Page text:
Aspen Police Chief talks COVID-19 mask enforcement
Aspen Police Chief Richard Pryor answered some questions posed by The Aspen Times about the enforcement of the local COVID-19 public health orders.
Aspen Times: What did you glean from your walk around town this week?
Richard Pryor: My general and unscientific observations are:
On Monday, I walked for an hour midafternoon doing a loop around the core. My perception was a majority of people were wearing masks, however, I counted 43 people not wearing them. It looked like people waiting in various lines for stores who were wearing them.
On Wednesday, I walked for 45 minutes midafternoon around the downtown core and City Market area; 160 people were wearing masks; 95 not wearing masks, but many of those not wearing had them visibly available. Those waiting in lines generally seemed to be wearing them.
Those not wearing masks were not in violation of the public health order or ordinance 11. The encounters were brief and so people were maintaining the 6-foot/10-minute criteria (explained below).
AT: Is the department going to enforce the local ordinance?
RP: That is the million dollar question on the minds of many. The simple answer at the moment is “no.” The why behind this answer is more complicated.
Ordinance 11 states that people must wear a face covering in a business or mode of transportation open to the public with some restaurant exceptions.
It also states they should be worn in other indoor or outdoor places where persons are unable to maintain 6 or more feet for a period of more than 10 minutes. This is a municipal ordinance that carries a $50 fine for a first offense.
What this means is that in order to have an offense that is enforceable, a police officer or witness must observe that a person has been within 6 feet of another for more than 10 minutes with no mask, or sees a person in a business without a face covering.
Think about the practicalities involved in taking an enforcement action, i.e. using police powers to stop and detain someone while investigating a violation.
Should an officer follow someone/anyone around for undetermined periods of time in the expectation that they will eventually come across a person who stays close to another for more than 10 minutes without a mask?
This is not practical. It does not fit with the way we police in Aspen. Of the examples of those I saw not wearing face coverings on Monday and Wednesday, I would have had no legal justification to initiate an enforcement contact. All of those without masks were in fact complying with the current ordinance when I saw them.
Should an officer walk downtown and check in on every business to see that patrons of the business are complying with the order?
While a more obvious offense when seen, this issue is not one we are receiving complaints about, and nor do we have staffing available to do this consistently or fairly.
Think of the amount of time it takes to do this. An example is that it took officers three hours on a Friday night to walk around just a portion of our restaurants.
I understand the priority around COVID. At the same time, we are receiving calls to respond to bears, noise issues, traffic complaints, alarms, thefts, harassments, disturbances and accidents.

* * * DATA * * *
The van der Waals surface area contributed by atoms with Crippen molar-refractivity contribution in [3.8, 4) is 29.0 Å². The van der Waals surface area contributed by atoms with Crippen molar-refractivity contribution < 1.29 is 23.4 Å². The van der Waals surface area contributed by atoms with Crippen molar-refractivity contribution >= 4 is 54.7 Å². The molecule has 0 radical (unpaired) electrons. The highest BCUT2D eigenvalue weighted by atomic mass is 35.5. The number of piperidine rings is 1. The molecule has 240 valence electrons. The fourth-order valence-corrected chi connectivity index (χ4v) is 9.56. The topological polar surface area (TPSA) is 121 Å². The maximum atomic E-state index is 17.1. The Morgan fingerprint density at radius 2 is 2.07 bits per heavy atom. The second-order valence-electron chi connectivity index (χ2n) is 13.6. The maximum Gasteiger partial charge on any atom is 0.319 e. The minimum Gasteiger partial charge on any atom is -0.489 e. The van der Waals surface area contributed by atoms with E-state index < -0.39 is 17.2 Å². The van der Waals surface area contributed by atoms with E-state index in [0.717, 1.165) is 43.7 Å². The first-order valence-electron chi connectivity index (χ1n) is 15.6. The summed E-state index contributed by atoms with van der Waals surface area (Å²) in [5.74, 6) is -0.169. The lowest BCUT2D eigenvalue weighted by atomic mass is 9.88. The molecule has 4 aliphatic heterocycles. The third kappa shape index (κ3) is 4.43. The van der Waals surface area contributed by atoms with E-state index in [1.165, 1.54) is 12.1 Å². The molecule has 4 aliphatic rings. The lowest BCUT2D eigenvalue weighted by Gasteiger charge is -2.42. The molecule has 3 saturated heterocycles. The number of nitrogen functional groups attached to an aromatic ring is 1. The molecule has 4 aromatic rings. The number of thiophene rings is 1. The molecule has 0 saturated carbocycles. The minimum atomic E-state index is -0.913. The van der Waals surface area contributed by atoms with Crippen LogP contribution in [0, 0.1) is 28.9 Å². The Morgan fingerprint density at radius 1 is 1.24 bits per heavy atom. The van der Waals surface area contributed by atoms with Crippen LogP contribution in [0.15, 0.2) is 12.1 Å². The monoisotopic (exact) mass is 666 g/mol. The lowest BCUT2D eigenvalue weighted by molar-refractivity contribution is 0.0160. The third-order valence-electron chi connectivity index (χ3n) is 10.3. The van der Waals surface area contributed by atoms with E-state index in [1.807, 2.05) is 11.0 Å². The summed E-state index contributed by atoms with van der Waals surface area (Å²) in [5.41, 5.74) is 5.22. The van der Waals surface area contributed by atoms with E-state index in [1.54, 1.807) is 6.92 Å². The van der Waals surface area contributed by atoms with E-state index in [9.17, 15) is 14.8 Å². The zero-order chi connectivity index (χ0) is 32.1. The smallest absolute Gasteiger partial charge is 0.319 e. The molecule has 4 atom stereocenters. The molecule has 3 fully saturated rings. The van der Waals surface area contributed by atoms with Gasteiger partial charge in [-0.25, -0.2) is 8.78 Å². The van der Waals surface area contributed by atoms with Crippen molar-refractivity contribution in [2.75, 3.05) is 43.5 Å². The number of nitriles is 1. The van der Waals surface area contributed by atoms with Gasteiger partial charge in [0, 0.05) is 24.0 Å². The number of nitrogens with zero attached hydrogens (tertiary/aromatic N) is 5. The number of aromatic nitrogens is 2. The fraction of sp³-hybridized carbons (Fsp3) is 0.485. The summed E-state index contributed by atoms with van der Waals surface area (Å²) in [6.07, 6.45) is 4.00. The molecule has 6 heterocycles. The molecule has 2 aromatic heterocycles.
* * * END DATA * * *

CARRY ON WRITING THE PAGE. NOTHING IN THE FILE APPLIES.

What we absolutely will enforce is if we are called to a situation where there is poor behavior on the part of, for example, a patron of a business refusing to wear a face covering who is harassing their staff.
There has been increasing voluntary compliance with wearing masks over the weeks since the original resolution was passed.
This is a big cultural change that our community is getting to grips with and beginning to realize that this is our new normal.
If the Pitkin County Board of Public Health or the Aspen City Council were to adjust face covering guidelines or rules, for example creating a zone, or adjusting ordinance verbiage, I would still advocate for a very intense public education and support approach, rather than enforcement with fines.
While I understand some disagree, the police business has taught me the value in engaging with people positively, even on such an emotive and polarizing issue as this, as the more effective strategy.
And I wonder about the long-term value to this community of the $50 face covering tickets given to a group of tourists who will be replaced by another group every week.
AT: What has the Aspen Police Department been doing recently on the current issues?
RP: We’ve assigned two community resource officers to the city’s health team to support business education and compliance, which has been ongoing for over three weeks.
• There have been regular checks of restaurants to look for major compliance issues.
• There have been over 178 shifts with 350 hours of specific time dedicated to community engagement around masks or public health related issues.
• Approximately 20% of an officer’s time at work per week is directed toward this engagement.
• City Council members and members of several city departments, including the APD, are working together to ensure consistent messaging and ongoing education, including mask giveaways, virtual and in person education and discussions, as well as modeling behavior while in the community.
• We also have spent 75 hours specifically responding to complaints from members of the community related to public health order violations.
Members of the valley’s Jewish community gathered at the Albright Pavilion at Aspen Meadows Thursday for their second annual menorah lighting ceremony to celebrate and acknowledge the first day of Hanukkah.